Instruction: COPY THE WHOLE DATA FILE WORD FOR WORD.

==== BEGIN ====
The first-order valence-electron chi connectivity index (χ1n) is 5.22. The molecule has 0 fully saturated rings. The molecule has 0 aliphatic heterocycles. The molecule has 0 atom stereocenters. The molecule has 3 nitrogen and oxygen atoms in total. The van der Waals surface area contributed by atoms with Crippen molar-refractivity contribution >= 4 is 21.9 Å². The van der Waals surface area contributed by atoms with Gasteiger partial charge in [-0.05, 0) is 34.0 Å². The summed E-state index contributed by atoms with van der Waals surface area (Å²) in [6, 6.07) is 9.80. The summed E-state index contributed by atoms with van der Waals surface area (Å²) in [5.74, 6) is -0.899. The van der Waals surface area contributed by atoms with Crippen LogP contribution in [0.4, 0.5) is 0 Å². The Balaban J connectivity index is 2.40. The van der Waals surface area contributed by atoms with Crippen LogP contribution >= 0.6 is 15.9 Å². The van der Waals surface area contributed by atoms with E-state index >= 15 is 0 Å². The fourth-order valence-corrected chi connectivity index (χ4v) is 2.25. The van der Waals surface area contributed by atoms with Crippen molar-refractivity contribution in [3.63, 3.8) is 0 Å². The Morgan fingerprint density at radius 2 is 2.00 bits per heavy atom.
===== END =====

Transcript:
The first-order valence-electron chi connectivity index (χ1n) is 5.22. The molecule has 0 fully saturated rings. The molecule has 0 aliphatic heterocycles. The molecule has 0 atom stereocenters. The molecule has 3 nitrogen and oxygen atoms in total. The van der Waals surface area contributed by atoms with Crippen molar-refractivity contribution >= 4 is 21.9 Å². The van der Waals surface area contributed by atoms with Gasteiger partial charge in [-0.05, 0) is 34.0 Å². The summed E-state index contributed by atoms with van der Waals surface area (Å²) in [6, 6.07) is 9.80. The summed E-state index contributed by atoms with van der Waals surface area (Å²) in [5.74, 6) is -0.899. The van der Waals surface area contributed by atoms with Crippen LogP contribution in [0.4, 0.5) is 0 Å². The Balaban J connectivity index is 2.40. The van der Waals surface area contributed by atoms with Crippen LogP contribution >= 0.6 is 15.9 Å². The van der Waals surface area contributed by atoms with E-state index >= 15 is 0 Å². The fourth-order valence-corrected chi connectivity index (χ4v) is 2.25. The van der Waals surface area contributed by atoms with Crippen molar-refractivity contribution in [3.63, 3.8) is 0 Å². The Morgan fingerprint density at radius 2 is 2.00 bits per heavy atom.